The last two years have been chock full of commemorations, from World War I to the Russian Revolution and many in between. With each of these commemorations, scholars and observers attempt to put history in conversation with the global darkness of our times. Today we commemorate the 1967 Six Day War. On 5 June 1967, Israel tripled its territory, occupying the West Bank, Gaza Strip, East Jerusalem, the Sinai Peninsula, and the Golan Heights. The Israeli army had put a decisive end to the power and ambition of both pan-Arabism and the armies that were meant to fight on its behalf. The defeat was rapid and deep. The consequences would be just as deep and continue to constitute of the present.
A group of Jadaliyya editors has come together here to think, not about the war itself but about its historical, territorial, temporal, epistemological, and affective legacies and registers.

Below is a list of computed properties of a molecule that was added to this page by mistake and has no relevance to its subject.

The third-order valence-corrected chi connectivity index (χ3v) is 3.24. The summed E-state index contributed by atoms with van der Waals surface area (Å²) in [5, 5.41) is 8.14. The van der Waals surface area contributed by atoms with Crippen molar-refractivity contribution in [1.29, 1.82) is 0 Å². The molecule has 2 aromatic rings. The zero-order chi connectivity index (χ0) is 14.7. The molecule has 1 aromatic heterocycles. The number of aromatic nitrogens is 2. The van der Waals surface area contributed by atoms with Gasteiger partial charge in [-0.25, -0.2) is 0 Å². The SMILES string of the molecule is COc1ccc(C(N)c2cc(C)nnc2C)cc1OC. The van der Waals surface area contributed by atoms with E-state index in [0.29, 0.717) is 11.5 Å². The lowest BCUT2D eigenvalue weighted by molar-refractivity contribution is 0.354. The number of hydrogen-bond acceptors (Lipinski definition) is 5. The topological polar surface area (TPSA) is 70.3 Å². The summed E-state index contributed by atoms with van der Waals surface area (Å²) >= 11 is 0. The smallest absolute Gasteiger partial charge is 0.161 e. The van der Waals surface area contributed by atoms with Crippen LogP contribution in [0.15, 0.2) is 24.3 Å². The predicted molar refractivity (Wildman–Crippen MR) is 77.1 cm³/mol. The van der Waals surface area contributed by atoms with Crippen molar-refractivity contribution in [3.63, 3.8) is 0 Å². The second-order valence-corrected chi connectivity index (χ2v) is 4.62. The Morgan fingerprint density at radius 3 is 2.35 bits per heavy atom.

Lisa Hajjar and Noura Erakat provide a thorough grounding of the significance of 1967 in the realm of law. They delineate the realities of the iron cage and the horizon of strategy. Omar Dahi reflects on 1967 as the death of one strand of internationalism and possibility. Muriam Haleh Davis reads Algeria and Palestine together as historical myth, lived reality, and tortured present. Maya Mikdashi reflects on 1967 as a theoretical wormhole to think about Michigan and Palestine and the capacious power of settler colonialism that unites them. Ziad Abu-Rish issues a call to dispense with the 1967 War as an analytical crutch in order to interrogate otherwise overlooked questions of its broad-ranging and ongoing legacies. Anthony Alessandrini sheds piercing light on the silence on Palestine and its various temporalities in the field of postcolonial studies; he connects this silence to current attempts to contain criticism of Israeli settler colonialism. Nadya Sbaiti offers a sensory tour through the ubiquitous erasures of the legacies of 1967 in today’s Lebanon. Adel Iskandar ponders 1967 as the death of an anti-imperialist broadcasting project, Sawt al-‘Arab, and its demise into the individuated Arab media of the present. Hesham Sallam gives tribute to the idea of defeat in Egypt’s brutalized present. He characterizes the present as an ongoing naksa, a setback that has molded into permanent defeat. Bassam Haddad traces the misunderstandings of revolution that resulted in Arab authoritarianism’s resilient power, and Syria’s present calamity. Mouin Rabbani concludes the roundtable with a survey of historical trajectories and contemporary imperatives to end the occupation. Together these pieces offer reflections on law, Third Worldism, history, temporality, knowledge, epistemology, and the conditions of the now.